Friday, April 1, 2011

Interview with YEAR WE WERE FAMOUS' Carole Estby Dagg!

Tonight I am pleased to have author Carole Estby Dagg with us! Her new novel, The Year We Were Famous, comes out this Monday, and I can say that it's one of my favorites of the year!
There is a lot of research that goes into any novel, particularly those in the historical fiction genre. For anyone who's ever wondered, "How do they find OUT all this stuff?" or "I wonder how much of this is true," we have a resident expert to answer some questions!

First of all, welcome to Imagination in Focus! Thanks for being with us tonight. Would you describe your journey researching you family and the historical time-period?

I started with two articles from Minneapolis newspapers rescued from a burn barrel after Great-grandmother Helga died. Even after writing to librarians across the country for more newspaper articles, though, I couldn’t find out much more about the walk itself, so I broadened the research to the places Clara and Helga passed through and the people they met.

There’s danger in being a research person. I can spend half a day researching what kind of compass Eric might have given Clara, right down to finding antique compasses on E-bay and taking notes on the wording on the box of a Keuffel and Esser. I’d guess 99% of my research never makes it into the book in a way that is obvious to the reader, but it helps draw me into that other world. Besides – it’s fun.

For The Year We Were Famous, I read biographies of the people they met, habits of bears and rattlesnakes, frontier cures for blisters, and the history of women’s suffrage. I found an old atlas with maps of all the old railroad lines and spent weeks establishing a plausible day-by-day route for every mile of their 232-day trek. Besides reading books, I scrolled through microfilm of old newspapers for articles on the presidential race of 1896, and took notes on the ads for corsets, bicycle costumes, bicycles and typewriters. I drove part of Clara and Helga’s route with my daughter and stopped in at a little museum in Rawlins, Wyoming, where I bought a pamphlet about a Victorian-era local woman doctor who became the model for Clara’s ‘someone to talk to.’ I approached the Internet like a treasure hunt, hopping from clue to clue to research relevant trivia like the history of Underwood typewriters, the elevation of the pass in the Blue Mountains, and what the Indian Agent for the Umatilla reservation looked like.

E-bay was another great source research. I bought a rubberized poncho of the type Clara might have worn, and bid on period postcards of the places they passed through. A postcard of Mrs. William McKinley helped inspire the chapter on meeting the president. Another postcard depicting Umatilla twins laced into cradleboards found its way into another chapter.

To get into the head of a young woman of the late Victorian age, I gave up reading contemporary fiction for a year and read only books Clara might have read for school or for diversion. I found dime novels on the Internet, and that that florid writing style influenced how I had Clara write about shooting the brigand in Oregon and demonstrating the curling iron to Native Americans in Utah. All told, I tallied up about six million words of background reading.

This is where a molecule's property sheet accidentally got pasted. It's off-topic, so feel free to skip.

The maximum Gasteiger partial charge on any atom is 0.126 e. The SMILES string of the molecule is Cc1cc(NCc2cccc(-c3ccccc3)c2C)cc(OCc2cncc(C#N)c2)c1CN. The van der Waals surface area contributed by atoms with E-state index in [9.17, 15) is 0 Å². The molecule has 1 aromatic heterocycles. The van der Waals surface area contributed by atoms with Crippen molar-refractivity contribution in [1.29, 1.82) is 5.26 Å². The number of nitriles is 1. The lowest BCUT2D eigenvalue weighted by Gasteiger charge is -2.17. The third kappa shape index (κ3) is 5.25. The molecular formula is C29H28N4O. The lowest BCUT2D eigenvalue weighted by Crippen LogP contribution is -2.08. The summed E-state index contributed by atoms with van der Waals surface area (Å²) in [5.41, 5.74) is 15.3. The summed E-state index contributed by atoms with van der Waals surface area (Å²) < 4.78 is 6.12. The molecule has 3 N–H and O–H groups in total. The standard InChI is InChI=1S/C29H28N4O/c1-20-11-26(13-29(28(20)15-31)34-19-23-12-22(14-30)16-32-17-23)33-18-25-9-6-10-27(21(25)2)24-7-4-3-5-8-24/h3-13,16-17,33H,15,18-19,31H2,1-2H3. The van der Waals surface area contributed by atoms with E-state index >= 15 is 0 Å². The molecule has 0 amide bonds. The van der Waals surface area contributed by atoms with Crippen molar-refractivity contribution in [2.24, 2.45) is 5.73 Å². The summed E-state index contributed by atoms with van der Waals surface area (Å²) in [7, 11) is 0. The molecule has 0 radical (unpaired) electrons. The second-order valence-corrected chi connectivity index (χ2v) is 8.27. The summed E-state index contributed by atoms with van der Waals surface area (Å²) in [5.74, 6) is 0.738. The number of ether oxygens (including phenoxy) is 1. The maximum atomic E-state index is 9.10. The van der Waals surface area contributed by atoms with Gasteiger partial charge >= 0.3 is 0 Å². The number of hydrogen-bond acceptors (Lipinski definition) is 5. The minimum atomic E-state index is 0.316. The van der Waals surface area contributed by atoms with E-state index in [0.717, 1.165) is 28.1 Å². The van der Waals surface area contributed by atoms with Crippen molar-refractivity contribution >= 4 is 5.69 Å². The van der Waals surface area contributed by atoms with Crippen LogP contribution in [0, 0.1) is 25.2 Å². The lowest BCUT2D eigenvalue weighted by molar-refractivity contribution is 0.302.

I never would have thought of E-bay! Research does seem challenging, but also really fun and informative. What were the challenges of blending fact and fiction?

I didn’t intend to write fiction. I couldn’t find enough facts about the walk itself, thought, so I had to start connecting the dots between known facts with my imagination. It took years to work up to putting words into the mouths of Clara and Helga. They were real people, my Great-aunt and Great-grandmother, and they weren’t still around to defend themselves if I portrayed them inaccurately. But to write about characters anyone would want to read about, I had to ascribe motives and dreams to them. Although I didn’t know what they thought and felt, by reading diaries and biographies of other women of the times—particularly suffragists—I could at least give them the thoughts of the collective New Woman.


Whose writing has influenced you, and who do you like to recommend to young adults?

As an eight or nine year-old, I read most of the Victorian children’s classics: Frances Hodgson Burnett’s Secret Garden, George MacDonald’s Princess and Curdie books, Louisa May Alcott’s Little Women, Anna Sewell’s Black Beauty, Dinah Craik’s Little Lame Prince, and the Fairy tales of Hans Christian Anderson. Besides the Victorians, I enjoyed books with a hint of fantasy, like My Father’s Dragon, The Lion, the Witch, and the Wardrobe, and the Mrs. Piggle-Wiggle,series; books set in other eras and places, like the Betsy-Tacy series and Anne of Green Gables; and books which featured braver and more talented children that I could pretend to be, like Posy and her sisters in Noel Streatfield’s Ballet Shoes and the Melendy children in The Saturdays.


Thank you very much for joining me! It's been great to have an author's insight into what it takes to balance research and writing.

Carole Estby Dagg's The Year we were Famous is published by Clarion (Harcourt) and will be released this Monday!




Carole Estby Dagg's website

On Goodreads

The Year We Were Famous @ Amazon


2 shout-outs!:

Christina T said...

Fascinating interview! It makes me want to read the book even more. I'm amazed at how much research went into getting the book just right.

Joseph said...

I absolutely loved this incredible journey. Dagg has written an inspiring story of her great grandmother.


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